“It Feels Second-Rate.” The Class of 2024 On Starting University This Fall

Unofficial Gen Z spokesperson Yara Shahidi said something in a recent IG live conversation for British Vogue that made me think of the class of 2024 — you know, the one that basically attended their proms on TikTok while the planet burned. “I was born into a dystopian world,” she said, speaking into a webcam, flanked by a desk and bookcase. “I was born into a world in which we didn’t even have the myth of utopia to distract us.”
Shahidi’s backdrop mirrors the setting of many students heading to university and college this fall as they welcome campus life virtually with Zoom classes and online Frosh events instead of keggers and crowded lecture halls. Having to attend school from your bedroom isn’t exactly dystopic, but doing so in the middle of a global pandemic, racial reckoning, and climate crisis is. The class of 2020 isn’t just dealing with virtual curriculums, sky-high tuitions, cancelled campus activities, forced gap years, uncertainty for international students, and miscommunication from university administrations. When they graduate, they’ll also be entering whatever depleted workforce is left in the wake of an impending recession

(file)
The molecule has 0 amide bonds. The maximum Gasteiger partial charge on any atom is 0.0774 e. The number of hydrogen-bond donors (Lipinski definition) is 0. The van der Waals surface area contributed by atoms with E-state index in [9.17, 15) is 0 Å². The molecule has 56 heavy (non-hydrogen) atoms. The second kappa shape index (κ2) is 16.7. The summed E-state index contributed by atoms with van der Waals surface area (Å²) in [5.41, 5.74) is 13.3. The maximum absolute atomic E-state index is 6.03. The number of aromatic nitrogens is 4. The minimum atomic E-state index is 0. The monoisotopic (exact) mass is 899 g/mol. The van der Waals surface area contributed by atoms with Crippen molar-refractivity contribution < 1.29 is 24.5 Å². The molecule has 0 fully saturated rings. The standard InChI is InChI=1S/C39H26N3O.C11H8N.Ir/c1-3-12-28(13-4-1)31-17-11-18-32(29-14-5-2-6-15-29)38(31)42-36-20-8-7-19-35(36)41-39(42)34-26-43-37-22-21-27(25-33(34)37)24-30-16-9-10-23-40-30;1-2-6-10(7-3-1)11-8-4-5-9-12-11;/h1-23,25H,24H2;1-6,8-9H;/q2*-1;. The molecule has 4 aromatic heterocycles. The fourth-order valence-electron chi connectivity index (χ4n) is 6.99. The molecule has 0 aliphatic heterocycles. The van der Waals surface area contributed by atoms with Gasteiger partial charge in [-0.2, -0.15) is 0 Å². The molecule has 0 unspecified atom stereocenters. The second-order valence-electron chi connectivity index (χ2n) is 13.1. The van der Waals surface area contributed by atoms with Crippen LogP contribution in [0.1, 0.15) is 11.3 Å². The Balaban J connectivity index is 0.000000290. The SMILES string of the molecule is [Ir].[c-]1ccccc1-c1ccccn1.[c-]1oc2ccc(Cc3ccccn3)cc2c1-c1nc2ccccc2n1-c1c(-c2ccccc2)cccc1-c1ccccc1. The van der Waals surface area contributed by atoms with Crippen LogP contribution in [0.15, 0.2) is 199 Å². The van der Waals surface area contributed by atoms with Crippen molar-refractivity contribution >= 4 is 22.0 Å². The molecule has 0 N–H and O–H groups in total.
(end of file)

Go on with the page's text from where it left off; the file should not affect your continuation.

If that all sounds bleak, that’s because it is, but this crop of recent graduates is resilient. “We’re the best generation to handle this,” says Jasmine Choi, one of the Canadian teens I interviewed for this piece. The students starting first year are going in with their eyes open: knowing how anti-Black Canadian post-secondary institutions can be, understanding what crushing disappointment feels like (multiple students told me they had to give up going to their dream schools because of COVID-19 restrictions), and working through the complicated emotions of having to stay put in small-minded hometowns that won't let them be themselves (a story from a queer student hoping to go to university to finally meet like-minded people brought me to tears).
Here, 10 Canadian students reveal their biggest worries about starting post-secondary school in a pandemic and how their schools have been handling this tumultuous time. And for some optimism (as a treat), they share their hopes for the future.

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